Finding out about his mother’s death hit him hard, but Stevenson was determined to get back out on the ice, holding the belief that it’s what his mother would have wanted.
“Clay is the ultimate team guy,” said current Coquitlam Express captain Ryan Tattle, who was a rookie on the 19-20 Express team that Stevenson backstopped. “I think it was the day of his mom’s funeral. We had a game and our team went to the funeral. And you know, he obviously spoke at the funeral, it was a very emotional day. We played that night, we ended up losing 6-1 or whatever it was — the game didn’t really matter. But Clay came to that game and didn’t play, but he was still there with us. That gesture right there just speaks to who he is as a person.”
Stevenson missed just one preseason game and attended the Express’ regular-season opener, again watching his teammates from the stands.
Showing the kind of mental fortitude you flat-out wouldn’t expect to see from a 20-year-old, Stevenson told head coach Jason Fortier he was good to go by September 10th.
Stevenson said he was nervous about how he would get through that first game knowing he would never see his mom smiling up in the stands again or receive one of her texts after a good performance.
“After the first period, I knew I had to be clear and present, and knowing what I had to do out there,” Stevenson told the Tri-City News.
In his first game back, with plenty of emotions on his mind, Stevenson posted a shutout, which would serve as a launching point for the exceptional breakout season he was about to have.
“He took the time he needed away from the team,” added Lazare. “When he came back, obviously everyone was concerned about him — they wanted the best for him. But when he came back to the team, it was when he was ready to help the team win. He didn’t demand sympathy in return or want special treatment — he was all in for the team. And I think that is the most impressive form of internal strength and maturity that you could really have as a player in a team sport. The fact that he exemplified it so perfectly at age 20 is pretty spectacular.”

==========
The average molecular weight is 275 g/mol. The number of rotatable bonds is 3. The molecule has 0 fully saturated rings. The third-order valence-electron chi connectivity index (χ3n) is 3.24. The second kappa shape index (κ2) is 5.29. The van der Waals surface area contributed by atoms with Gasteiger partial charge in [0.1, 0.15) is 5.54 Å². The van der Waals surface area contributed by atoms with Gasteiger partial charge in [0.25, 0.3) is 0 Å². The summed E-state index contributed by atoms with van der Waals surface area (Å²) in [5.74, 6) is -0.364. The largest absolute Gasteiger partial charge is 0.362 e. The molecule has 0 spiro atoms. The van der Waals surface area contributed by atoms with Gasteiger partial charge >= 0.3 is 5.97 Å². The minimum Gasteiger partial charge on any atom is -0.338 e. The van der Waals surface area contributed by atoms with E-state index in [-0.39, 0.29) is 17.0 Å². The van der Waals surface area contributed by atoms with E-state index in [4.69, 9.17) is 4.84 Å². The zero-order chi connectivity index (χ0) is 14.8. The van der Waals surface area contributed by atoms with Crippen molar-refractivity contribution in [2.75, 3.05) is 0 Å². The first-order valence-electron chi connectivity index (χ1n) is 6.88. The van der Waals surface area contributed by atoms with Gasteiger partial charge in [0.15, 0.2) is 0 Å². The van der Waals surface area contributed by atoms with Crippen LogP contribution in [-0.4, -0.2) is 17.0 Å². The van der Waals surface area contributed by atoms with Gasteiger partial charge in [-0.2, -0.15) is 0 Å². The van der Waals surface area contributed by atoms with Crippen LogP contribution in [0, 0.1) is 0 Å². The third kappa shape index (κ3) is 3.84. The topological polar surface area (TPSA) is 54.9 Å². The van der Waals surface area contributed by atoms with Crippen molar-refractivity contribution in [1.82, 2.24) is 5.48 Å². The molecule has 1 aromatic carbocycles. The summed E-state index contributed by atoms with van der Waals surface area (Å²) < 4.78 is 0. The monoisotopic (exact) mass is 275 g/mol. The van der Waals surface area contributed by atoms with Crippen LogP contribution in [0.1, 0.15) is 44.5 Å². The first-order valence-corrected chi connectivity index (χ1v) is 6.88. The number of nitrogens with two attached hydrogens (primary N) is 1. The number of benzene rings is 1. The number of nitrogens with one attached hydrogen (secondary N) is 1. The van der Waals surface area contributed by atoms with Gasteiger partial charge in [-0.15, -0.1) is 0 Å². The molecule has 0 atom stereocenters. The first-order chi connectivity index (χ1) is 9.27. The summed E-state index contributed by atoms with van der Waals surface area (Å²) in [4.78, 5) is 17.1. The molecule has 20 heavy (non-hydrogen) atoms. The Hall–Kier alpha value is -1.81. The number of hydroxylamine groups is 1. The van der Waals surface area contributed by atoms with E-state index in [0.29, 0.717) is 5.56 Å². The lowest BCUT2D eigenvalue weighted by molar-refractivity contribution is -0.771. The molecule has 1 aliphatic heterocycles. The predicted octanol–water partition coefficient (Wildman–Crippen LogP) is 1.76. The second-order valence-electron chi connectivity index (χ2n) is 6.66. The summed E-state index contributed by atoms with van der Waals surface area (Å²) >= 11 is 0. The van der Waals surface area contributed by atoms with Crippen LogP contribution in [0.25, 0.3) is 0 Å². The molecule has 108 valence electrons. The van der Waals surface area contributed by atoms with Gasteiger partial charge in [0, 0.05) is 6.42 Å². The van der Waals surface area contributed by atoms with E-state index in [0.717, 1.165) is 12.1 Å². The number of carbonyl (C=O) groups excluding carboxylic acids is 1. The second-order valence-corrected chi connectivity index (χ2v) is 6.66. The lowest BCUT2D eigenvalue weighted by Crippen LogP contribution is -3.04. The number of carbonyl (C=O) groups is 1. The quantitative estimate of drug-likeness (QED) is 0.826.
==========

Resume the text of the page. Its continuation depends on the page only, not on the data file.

In that 2019-20 season, Stevenson posted a .936 save percentage and was a no-brainer for Express team MVP. He was also runner-up for BCHL league MVP, losing out to Kent Johnson, who put up 101 points in 52 games that season and was selected fifth overall by the Columbus Blue Jackets in the 2021 NHL Entry Draft.
Because of a tricky NCAA rule that the Express and the BCHL weren’t granted a workaround for, Stevenson was forced to watch from the sidelines during the Express’ subsequent playoff run, which was unfortunately brought to a screeching halt due to the coronavirus pandemic in March of 2020.
But he was still at every game, cheering on his teammates and offering words of encouragement every step of the way.
“Just from a leadership standpoint, he taught me so much on how to be a leader,” added Tattle, who was named Express captain this season. “I came in so blind about what junior hockey would be like, and I don’t know if he knows how much he actually taught me and a lot of the other rookies so I’m super grateful to have had him as a teammate and a friend.”
This season with Dartmouth, the now 22-year-old Stevenson has posted a .925 save percentage and a 2.60 GAA. Like many teams, the Canucks are interested in bringing Stevenson into the fold. Whichever NHL team lands him is going to be adding a great goaltending prospect and an even better and emotionally mature individual to their organization.

Check out these posts...